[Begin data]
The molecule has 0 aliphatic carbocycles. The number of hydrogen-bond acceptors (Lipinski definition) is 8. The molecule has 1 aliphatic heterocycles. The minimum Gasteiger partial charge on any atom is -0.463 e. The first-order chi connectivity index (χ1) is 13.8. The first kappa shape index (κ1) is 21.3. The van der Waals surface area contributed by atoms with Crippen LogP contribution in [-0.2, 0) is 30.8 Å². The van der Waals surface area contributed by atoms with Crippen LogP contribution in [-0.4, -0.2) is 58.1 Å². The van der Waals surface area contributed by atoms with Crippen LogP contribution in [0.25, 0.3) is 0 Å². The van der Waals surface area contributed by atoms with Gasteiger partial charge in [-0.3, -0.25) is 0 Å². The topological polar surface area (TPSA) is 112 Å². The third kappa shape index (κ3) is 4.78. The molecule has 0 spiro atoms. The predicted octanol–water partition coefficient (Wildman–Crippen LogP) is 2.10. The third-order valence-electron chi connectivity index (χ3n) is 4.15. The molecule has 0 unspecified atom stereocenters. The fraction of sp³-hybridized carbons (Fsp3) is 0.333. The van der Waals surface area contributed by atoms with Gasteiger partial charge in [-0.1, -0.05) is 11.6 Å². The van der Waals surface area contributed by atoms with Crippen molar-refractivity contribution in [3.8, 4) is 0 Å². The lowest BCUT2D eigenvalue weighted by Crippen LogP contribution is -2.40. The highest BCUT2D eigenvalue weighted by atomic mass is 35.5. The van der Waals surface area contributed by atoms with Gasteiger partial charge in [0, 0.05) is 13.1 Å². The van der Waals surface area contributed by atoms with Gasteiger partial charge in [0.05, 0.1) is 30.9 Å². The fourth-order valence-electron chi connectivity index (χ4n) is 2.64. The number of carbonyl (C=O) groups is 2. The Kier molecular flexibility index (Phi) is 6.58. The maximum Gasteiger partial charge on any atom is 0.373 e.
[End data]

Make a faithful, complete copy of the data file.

The molecule has 0 aliphatic carbocycles. The number of hydrogen-bond acceptors (Lipinski definition) is 8. The molecule has 1 aliphatic heterocycles. The minimum Gasteiger partial charge on any atom is -0.463 e. The first-order chi connectivity index (χ1) is 13.8. The first kappa shape index (κ1) is 21.3. The van der Waals surface area contributed by atoms with Crippen LogP contribution in [-0.2, 0) is 30.8 Å². The van der Waals surface area contributed by atoms with Crippen LogP contribution in [-0.4, -0.2) is 58.1 Å². The van der Waals surface area contributed by atoms with Crippen LogP contribution in [0.25, 0.3) is 0 Å². The van der Waals surface area contributed by atoms with Gasteiger partial charge in [-0.3, -0.25) is 0 Å². The topological polar surface area (TPSA) is 112 Å². The third kappa shape index (κ3) is 4.78. The molecule has 0 spiro atoms. The predicted octanol–water partition coefficient (Wildman–Crippen LogP) is 2.10. The third-order valence-electron chi connectivity index (χ3n) is 4.15. The molecule has 0 unspecified atom stereocenters. The fraction of sp³-hybridized carbons (Fsp3) is 0.333. The van der Waals surface area contributed by atoms with Gasteiger partial charge in [-0.1, -0.05) is 11.6 Å². The van der Waals surface area contributed by atoms with Crippen molar-refractivity contribution in [3.8, 4) is 0 Å². The lowest BCUT2D eigenvalue weighted by Crippen LogP contribution is -2.40. The highest BCUT2D eigenvalue weighted by atomic mass is 35.5. The van der Waals surface area contributed by atoms with Gasteiger partial charge in [0, 0.05) is 13.1 Å². The van der Waals surface area contributed by atoms with Gasteiger partial charge in [0.05, 0.1) is 30.9 Å². The fourth-order valence-electron chi connectivity index (χ4n) is 2.64. The number of carbonyl (C=O) groups is 2. The Kier molecular flexibility index (Phi) is 6.58. The maximum Gasteiger partial charge on any atom is 0.373 e.